Schooling is in a worse mess. A primary school teacher is paid Rs 8,000 to Rs 12,000 per month, with small increments each year. Apart from needless controversy on whether English should be taught and when, poorly designed curricula, controversial text books, primitive school buildings, many without toilets or water, this has led to a widening gap in the quality of school education between the poor and the well-to-do. New schools for the affluent offer much better remuneration and attract very well-qualified teachers. For the vast majority, government schools teach little because of the poor quality of teachers. School teachers have a record of poor attendance, when they could have helped make little-known schools develop a qualified work force.

Widening income differentials, and the much better education that the affluent can afford, exacerbate the disparities between the affluent and vast numbers in the unorganized sector, whose incomes are a fraction of what the affluent earn. The Arjun Sengupta commission estimates the numbers in the unorganized sector (including agriculture and other self-employed ones) as 396.7 million in January 2000, of which 232.8 million were in agriculture. This is where most of our very poor are engaged. The average daily earnings of all such casual workers were Rs 39.67, with women earning Rs 29.06 and men Rs 44.85. Almost 70 per cent were earning below the legal minimum wages. These millions are in a world lightyears away from corporate executives, call-centre employees and air-hostesses. The availability to them of good and affordable education, health services and sanitation is extremely poor.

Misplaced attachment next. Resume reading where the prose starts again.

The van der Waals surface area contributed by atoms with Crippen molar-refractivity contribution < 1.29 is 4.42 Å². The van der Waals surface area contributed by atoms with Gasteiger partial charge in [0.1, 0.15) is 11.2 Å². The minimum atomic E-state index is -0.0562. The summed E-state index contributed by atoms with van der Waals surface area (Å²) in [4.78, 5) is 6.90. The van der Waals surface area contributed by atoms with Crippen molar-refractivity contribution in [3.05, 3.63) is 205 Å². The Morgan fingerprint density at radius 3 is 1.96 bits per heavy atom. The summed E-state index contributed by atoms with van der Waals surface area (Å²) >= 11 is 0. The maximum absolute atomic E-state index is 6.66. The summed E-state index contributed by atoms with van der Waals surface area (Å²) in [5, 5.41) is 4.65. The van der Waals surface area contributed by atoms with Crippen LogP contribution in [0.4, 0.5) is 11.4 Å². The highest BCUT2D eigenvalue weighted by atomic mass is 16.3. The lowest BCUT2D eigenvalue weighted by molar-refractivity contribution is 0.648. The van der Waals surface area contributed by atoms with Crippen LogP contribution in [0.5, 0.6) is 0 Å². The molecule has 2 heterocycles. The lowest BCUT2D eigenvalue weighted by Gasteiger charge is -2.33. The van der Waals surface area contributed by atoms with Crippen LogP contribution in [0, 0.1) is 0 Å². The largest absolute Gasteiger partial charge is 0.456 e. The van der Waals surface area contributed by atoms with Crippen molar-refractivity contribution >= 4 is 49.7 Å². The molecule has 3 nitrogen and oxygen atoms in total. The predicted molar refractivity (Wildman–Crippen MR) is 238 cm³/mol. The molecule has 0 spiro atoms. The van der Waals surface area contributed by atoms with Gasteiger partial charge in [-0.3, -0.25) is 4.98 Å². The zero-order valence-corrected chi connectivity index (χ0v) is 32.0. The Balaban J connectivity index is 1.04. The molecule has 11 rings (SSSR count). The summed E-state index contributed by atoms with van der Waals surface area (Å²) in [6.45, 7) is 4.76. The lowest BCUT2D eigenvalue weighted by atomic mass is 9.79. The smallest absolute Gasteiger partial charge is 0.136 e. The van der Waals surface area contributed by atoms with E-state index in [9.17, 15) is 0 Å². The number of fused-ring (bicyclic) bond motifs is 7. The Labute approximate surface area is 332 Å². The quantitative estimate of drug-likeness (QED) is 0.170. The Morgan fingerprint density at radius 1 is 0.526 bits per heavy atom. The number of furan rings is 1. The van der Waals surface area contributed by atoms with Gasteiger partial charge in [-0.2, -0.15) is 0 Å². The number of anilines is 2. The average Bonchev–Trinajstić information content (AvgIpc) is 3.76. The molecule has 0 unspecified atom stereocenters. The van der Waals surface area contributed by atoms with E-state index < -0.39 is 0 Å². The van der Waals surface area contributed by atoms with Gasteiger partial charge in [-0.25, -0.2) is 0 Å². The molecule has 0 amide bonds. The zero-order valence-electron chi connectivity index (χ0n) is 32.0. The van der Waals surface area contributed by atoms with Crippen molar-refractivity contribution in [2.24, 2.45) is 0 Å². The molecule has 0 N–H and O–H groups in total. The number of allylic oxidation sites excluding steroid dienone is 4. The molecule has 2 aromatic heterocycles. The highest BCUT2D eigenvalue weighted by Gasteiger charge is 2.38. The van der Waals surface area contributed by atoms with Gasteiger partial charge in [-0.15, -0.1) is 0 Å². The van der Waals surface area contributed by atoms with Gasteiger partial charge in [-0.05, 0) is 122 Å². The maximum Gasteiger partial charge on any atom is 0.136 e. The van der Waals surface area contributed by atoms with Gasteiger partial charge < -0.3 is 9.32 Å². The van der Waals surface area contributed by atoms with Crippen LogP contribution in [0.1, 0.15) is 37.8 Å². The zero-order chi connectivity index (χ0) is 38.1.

Government and public-sector employees have the pay commission to periodically improve their salaries. Organized labour has trade unions. The unorganized sector and teachers and researchers have no such saviours. Ignoring the huge numbers in the unorganized sector is wrong in a democracy. Neglecting academia and the masses will stultify India’s growth potential.

However, the answer is not to once again give the government the power to restrict salaries in the private sector. Corporate India would certainly do well to restrict steep pay rises only to outstanding performers. Shareholders must be helped to become more proactive in this respect. The new movement towards corporate social responsibility will also improve the corporate image, allow employees to connect with the deprived in India and help uplift them.

For the unorganized, the Arjun Sengupta commission has made recommendations that should be accepted and honestly implemented. These include a social security scheme, enforceable minimum wages, and extension of the national rural employment guarantee scheme to cover everyone. Such a scheme could be made foolproof by using information technology as in Andhra Pradesh, to ensure transparency and avoid leakages. In addition, creating an independent regulatory framework that will monitor the implementation of such schemes, and imposing severe penalties for cheating can improve the reach of such schemes to the deserving.

For teachers and researchers, we need a good system of minimum work norms, measurement of performance, substantial incentives for good performers, a better minimum wage than is the case at present, and penalties for performing below norms. This will require not merely budgets but also a much better administrative capability for education than we have today. If politicians could focus on such matters instead of adopting populist measures like reservations, we might see considerable improvement soon in the quality of education for all.